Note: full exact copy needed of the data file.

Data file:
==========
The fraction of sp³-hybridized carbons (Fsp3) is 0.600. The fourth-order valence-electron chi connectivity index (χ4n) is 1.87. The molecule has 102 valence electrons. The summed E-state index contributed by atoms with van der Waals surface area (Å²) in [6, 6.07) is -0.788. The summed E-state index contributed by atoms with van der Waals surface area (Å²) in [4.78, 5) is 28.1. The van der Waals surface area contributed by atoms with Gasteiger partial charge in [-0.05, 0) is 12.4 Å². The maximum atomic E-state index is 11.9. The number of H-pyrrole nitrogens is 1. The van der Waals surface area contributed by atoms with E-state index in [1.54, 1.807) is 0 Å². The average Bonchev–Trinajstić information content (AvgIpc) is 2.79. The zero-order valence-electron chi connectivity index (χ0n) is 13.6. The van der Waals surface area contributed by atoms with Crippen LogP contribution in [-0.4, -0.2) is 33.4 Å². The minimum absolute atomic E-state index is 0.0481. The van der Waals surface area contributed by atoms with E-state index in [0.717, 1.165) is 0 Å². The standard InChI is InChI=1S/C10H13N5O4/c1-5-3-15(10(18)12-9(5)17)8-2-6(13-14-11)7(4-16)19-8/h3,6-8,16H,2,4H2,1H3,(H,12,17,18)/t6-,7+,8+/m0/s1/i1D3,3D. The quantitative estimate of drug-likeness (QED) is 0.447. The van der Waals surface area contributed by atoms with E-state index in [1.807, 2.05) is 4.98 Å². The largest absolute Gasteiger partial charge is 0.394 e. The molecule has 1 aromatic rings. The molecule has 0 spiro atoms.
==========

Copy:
The fraction of sp³-hybridized carbons (Fsp3) is 0.600. The fourth-order valence-electron chi connectivity index (χ4n) is 1.87. The molecule has 102 valence electrons. The summed E-state index contributed by atoms with van der Waals surface area (Å²) in [6, 6.07) is -0.788. The summed E-state index contributed by atoms with van der Waals surface area (Å²) in [4.78, 5) is 28.1. The van der Waals surface area contributed by atoms with Gasteiger partial charge in [-0.05, 0) is 12.4 Å². The maximum atomic E-state index is 11.9. The number of H-pyrrole nitrogens is 1. The van der Waals surface area contributed by atoms with E-state index in [1.54, 1.807) is 0 Å². The average Bonchev–Trinajstić information content (AvgIpc) is 2.79. The zero-order valence-electron chi connectivity index (χ0n) is 13.6. The van der Waals surface area contributed by atoms with Crippen LogP contribution in [-0.4, -0.2) is 33.4 Å². The minimum absolute atomic E-state index is 0.0481. The van der Waals surface area contributed by atoms with E-state index in [0.717, 1.165) is 0 Å². The standard InChI is InChI=1S/C10H13N5O4/c1-5-3-15(10(18)12-9(5)17)8-2-6(13-14-11)7(4-16)19-8/h3,6-8,16H,2,4H2,1H3,(H,12,17,18)/t6-,7+,8+/m0/s1/i1D3,3D. The quantitative estimate of drug-likeness (QED) is 0.447. The van der Waals surface area contributed by atoms with E-state index in [1.807, 2.05) is 4.98 Å². The largest absolute Gasteiger partial charge is 0.394 e. The molecule has 1 aromatic rings. The molecule has 0 spiro atoms.